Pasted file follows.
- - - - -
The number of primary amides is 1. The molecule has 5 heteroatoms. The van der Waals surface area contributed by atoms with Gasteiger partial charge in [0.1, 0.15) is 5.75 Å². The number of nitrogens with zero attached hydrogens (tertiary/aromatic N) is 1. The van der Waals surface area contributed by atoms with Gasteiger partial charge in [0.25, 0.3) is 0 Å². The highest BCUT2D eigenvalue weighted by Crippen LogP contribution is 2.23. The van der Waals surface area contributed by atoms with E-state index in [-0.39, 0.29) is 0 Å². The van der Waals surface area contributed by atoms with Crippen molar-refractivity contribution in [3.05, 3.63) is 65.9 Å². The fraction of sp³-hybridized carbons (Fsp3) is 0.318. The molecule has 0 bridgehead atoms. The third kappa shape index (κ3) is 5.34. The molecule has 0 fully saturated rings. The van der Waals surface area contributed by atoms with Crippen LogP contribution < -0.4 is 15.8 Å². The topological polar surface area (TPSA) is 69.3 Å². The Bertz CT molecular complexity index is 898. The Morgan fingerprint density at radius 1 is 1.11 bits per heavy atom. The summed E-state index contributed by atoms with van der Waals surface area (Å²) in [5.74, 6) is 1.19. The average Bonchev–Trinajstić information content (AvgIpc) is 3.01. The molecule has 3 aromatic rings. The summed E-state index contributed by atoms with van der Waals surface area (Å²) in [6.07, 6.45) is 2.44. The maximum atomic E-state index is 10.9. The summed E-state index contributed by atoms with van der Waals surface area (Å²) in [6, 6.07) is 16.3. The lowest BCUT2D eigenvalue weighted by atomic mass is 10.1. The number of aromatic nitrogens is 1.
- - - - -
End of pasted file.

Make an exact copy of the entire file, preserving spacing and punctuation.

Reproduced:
The number of primary amides is 1. The molecule has 5 heteroatoms. The van der Waals surface area contributed by atoms with Gasteiger partial charge in [0.1, 0.15) is 5.75 Å². The number of nitrogens with zero attached hydrogens (tertiary/aromatic N) is 1. The van der Waals surface area contributed by atoms with Gasteiger partial charge in [0.25, 0.3) is 0 Å². The highest BCUT2D eigenvalue weighted by Crippen LogP contribution is 2.23. The van der Waals surface area contributed by atoms with E-state index in [-0.39, 0.29) is 0 Å². The van der Waals surface area contributed by atoms with Crippen molar-refractivity contribution in [3.05, 3.63) is 65.9 Å². The fraction of sp³-hybridized carbons (Fsp3) is 0.318. The molecule has 0 bridgehead atoms. The third kappa shape index (κ3) is 5.34. The molecule has 0 fully saturated rings. The van der Waals surface area contributed by atoms with Crippen LogP contribution < -0.4 is 15.8 Å². The topological polar surface area (TPSA) is 69.3 Å². The Bertz CT molecular complexity index is 898. The Morgan fingerprint density at radius 1 is 1.11 bits per heavy atom. The summed E-state index contributed by atoms with van der Waals surface area (Å²) in [5.74, 6) is 1.19. The average Bonchev–Trinajstić information content (AvgIpc) is 3.01. The molecule has 3 aromatic rings. The summed E-state index contributed by atoms with van der Waals surface area (Å²) in [6.07, 6.45) is 2.44. The maximum atomic E-state index is 10.9. The summed E-state index contributed by atoms with van der Waals surface area (Å²) in [6, 6.07) is 16.3. The lowest BCUT2D eigenvalue weighted by atomic mass is 10.1. The number of aromatic nitrogens is 1.